Aside from track link extenders, Sverdlovsk designers experimented with road wheels. A T-60 tank with bogeys and rigidly affixed 280 mm road wheels on its carriers instead of ordinary 515 mm road wheels entered trials in mid-March. This kind of design, developed by the suspension group of department #22 under R.A. Anshelevich, saved on rubber and improved the distribution of ground pressure. However, the tank did not go far on its bogeys, as the design turned out to be poor.
Not a month without stress
The start of T-60 production did not mean that factory #37's problems were behind them. As mentioned earlier, new plants had to be hurriedly built at the end of 1941. They solved a number of production issues, but only for a time. An increase in production meant that the available space was no longer enough. A fragment of a report for February of 1942 tells the tale.
While there was enough room in December-January, this was no longer the case in February and March. The factory is choking in small assembly and inspection rooms. Dozens of vehicles stand outside in the cold. The factory has nowhere to organize additional inspection stations. The construction workers have missed the fifth deadline for building assembly plants, a proving grounds, a charging station, etc. For the sixth time, they promise to complete their work in March.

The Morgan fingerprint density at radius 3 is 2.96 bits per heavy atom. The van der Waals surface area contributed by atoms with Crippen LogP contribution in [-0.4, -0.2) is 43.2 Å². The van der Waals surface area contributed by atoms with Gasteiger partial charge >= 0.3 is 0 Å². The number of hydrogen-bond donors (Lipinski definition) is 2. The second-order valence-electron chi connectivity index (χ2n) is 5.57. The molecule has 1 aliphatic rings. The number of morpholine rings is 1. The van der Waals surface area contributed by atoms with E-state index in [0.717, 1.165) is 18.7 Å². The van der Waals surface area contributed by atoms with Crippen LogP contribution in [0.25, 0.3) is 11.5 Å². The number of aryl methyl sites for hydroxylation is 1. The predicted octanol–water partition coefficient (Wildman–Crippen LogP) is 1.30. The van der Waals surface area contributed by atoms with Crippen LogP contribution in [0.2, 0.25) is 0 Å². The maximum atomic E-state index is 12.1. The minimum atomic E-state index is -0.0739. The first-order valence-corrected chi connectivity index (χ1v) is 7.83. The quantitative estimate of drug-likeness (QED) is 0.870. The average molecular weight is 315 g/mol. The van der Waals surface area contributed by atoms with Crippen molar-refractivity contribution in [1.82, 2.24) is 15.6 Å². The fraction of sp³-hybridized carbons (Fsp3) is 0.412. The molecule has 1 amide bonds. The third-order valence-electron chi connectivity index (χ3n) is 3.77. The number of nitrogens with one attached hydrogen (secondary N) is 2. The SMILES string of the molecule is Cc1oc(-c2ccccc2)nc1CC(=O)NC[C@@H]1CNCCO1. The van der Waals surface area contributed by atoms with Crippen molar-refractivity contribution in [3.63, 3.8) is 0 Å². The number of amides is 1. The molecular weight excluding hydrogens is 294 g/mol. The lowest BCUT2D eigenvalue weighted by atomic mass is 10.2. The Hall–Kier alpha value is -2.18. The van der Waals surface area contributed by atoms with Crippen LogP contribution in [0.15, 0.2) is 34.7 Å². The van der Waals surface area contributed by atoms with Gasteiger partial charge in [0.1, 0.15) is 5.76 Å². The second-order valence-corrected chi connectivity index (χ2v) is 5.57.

The quality of the construction is poor. The foundation crumbles and cracks under machinery. Wooden floors, places on the frozen ground in assembly plants, bend under the weight of the machines, which have to be moved elsewhere. The workers build slowly and poorly. I reported on everything to the People's Commissar of Tank Production, comrade Malyshev, the People's Commissar of Construction, comrade Ginzburg, and comrade Malenkov.